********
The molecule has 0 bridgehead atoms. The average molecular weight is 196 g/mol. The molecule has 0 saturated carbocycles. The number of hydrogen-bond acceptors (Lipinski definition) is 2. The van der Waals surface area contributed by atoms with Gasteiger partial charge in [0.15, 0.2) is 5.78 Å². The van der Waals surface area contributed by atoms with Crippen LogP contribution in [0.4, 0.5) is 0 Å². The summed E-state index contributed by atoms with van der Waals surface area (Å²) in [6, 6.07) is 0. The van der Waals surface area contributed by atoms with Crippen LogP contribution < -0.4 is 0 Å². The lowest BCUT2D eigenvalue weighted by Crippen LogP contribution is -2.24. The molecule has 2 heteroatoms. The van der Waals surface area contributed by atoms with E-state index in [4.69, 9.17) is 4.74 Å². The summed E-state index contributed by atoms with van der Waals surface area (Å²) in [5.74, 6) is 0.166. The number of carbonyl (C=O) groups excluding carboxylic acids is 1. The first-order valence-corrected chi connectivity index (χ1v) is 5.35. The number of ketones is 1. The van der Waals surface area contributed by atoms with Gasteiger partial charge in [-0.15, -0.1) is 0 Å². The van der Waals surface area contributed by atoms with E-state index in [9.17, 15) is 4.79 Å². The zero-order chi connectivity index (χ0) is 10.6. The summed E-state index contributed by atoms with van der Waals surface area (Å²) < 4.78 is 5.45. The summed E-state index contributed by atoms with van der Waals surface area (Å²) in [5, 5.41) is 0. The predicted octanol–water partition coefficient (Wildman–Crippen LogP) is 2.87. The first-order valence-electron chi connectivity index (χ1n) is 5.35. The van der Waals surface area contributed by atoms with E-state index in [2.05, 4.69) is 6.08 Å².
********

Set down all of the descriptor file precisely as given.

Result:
The molecule has 0 bridgehead atoms. The average molecular weight is 196 g/mol. The molecule has 0 saturated carbocycles. The number of hydrogen-bond acceptors (Lipinski definition) is 2. The van der Waals surface area contributed by atoms with Gasteiger partial charge in [0.15, 0.2) is 5.78 Å². The van der Waals surface area contributed by atoms with Crippen LogP contribution in [0.4, 0.5) is 0 Å². The summed E-state index contributed by atoms with van der Waals surface area (Å²) in [6, 6.07) is 0. The van der Waals surface area contributed by atoms with Crippen LogP contribution < -0.4 is 0 Å². The lowest BCUT2D eigenvalue weighted by Crippen LogP contribution is -2.24. The molecule has 2 heteroatoms. The van der Waals surface area contributed by atoms with E-state index in [4.69, 9.17) is 4.74 Å². The summed E-state index contributed by atoms with van der Waals surface area (Å²) in [5.74, 6) is 0.166. The number of carbonyl (C=O) groups excluding carboxylic acids is 1. The first-order valence-corrected chi connectivity index (χ1v) is 5.35. The number of ketones is 1. The van der Waals surface area contributed by atoms with Gasteiger partial charge in [-0.15, -0.1) is 0 Å². The van der Waals surface area contributed by atoms with E-state index in [9.17, 15) is 4.79 Å². The zero-order chi connectivity index (χ0) is 10.6. The summed E-state index contributed by atoms with van der Waals surface area (Å²) < 4.78 is 5.45. The summed E-state index contributed by atoms with van der Waals surface area (Å²) in [5, 5.41) is 0. The predicted octanol–water partition coefficient (Wildman–Crippen LogP) is 2.87. The first-order valence-electron chi connectivity index (χ1n) is 5.35. The van der Waals surface area contributed by atoms with E-state index in [2.05, 4.69) is 6.08 Å².